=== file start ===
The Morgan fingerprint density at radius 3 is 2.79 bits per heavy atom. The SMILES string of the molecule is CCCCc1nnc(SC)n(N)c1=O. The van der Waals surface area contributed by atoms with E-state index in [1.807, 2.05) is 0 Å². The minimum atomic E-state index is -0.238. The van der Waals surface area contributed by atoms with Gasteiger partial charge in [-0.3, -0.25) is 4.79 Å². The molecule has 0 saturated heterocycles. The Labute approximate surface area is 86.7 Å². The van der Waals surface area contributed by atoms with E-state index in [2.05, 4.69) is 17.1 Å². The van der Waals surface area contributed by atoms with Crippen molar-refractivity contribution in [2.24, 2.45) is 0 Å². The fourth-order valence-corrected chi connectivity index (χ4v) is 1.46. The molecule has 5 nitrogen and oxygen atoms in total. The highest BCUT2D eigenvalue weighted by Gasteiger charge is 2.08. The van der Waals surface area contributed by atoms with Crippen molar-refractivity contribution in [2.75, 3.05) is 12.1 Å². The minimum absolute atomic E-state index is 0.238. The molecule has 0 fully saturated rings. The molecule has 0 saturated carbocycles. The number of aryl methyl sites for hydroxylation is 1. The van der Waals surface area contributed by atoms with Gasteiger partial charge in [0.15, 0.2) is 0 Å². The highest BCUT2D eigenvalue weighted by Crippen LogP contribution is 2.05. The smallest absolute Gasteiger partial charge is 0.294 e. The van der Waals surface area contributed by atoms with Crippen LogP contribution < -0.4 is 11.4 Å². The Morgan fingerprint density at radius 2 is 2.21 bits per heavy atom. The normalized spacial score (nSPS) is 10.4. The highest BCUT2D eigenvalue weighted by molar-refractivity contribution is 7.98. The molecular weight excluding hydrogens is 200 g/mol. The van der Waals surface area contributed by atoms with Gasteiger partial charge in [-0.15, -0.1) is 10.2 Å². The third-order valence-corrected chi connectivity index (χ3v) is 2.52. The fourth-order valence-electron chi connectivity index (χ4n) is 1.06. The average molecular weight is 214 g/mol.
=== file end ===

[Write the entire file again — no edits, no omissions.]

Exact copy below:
The Morgan fingerprint density at radius 3 is 2.79 bits per heavy atom. The SMILES string of the molecule is CCCCc1nnc(SC)n(N)c1=O. The van der Waals surface area contributed by atoms with E-state index in [1.807, 2.05) is 0 Å². The minimum atomic E-state index is -0.238. The van der Waals surface area contributed by atoms with Gasteiger partial charge in [-0.3, -0.25) is 4.79 Å². The molecule has 0 saturated heterocycles. The Labute approximate surface area is 86.7 Å². The van der Waals surface area contributed by atoms with E-state index in [2.05, 4.69) is 17.1 Å². The van der Waals surface area contributed by atoms with Crippen molar-refractivity contribution in [2.24, 2.45) is 0 Å². The fourth-order valence-corrected chi connectivity index (χ4v) is 1.46. The molecule has 5 nitrogen and oxygen atoms in total. The highest BCUT2D eigenvalue weighted by Gasteiger charge is 2.08. The van der Waals surface area contributed by atoms with Crippen molar-refractivity contribution in [2.75, 3.05) is 12.1 Å². The minimum absolute atomic E-state index is 0.238. The molecule has 0 fully saturated rings. The molecule has 0 saturated carbocycles. The number of aryl methyl sites for hydroxylation is 1. The van der Waals surface area contributed by atoms with Gasteiger partial charge in [0.15, 0.2) is 0 Å². The highest BCUT2D eigenvalue weighted by Crippen LogP contribution is 2.05. The smallest absolute Gasteiger partial charge is 0.294 e. The van der Waals surface area contributed by atoms with Crippen LogP contribution < -0.4 is 11.4 Å². The Morgan fingerprint density at radius 2 is 2.21 bits per heavy atom. The normalized spacial score (nSPS) is 10.4. The highest BCUT2D eigenvalue weighted by molar-refractivity contribution is 7.98. The molecular weight excluding hydrogens is 200 g/mol. The van der Waals surface area contributed by atoms with Gasteiger partial charge in [-0.15, -0.1) is 10.2 Å². The third-order valence-corrected chi connectivity index (χ3v) is 2.52. The fourth-order valence-electron chi connectivity index (χ4n) is 1.06. The average molecular weight is 214 g/mol.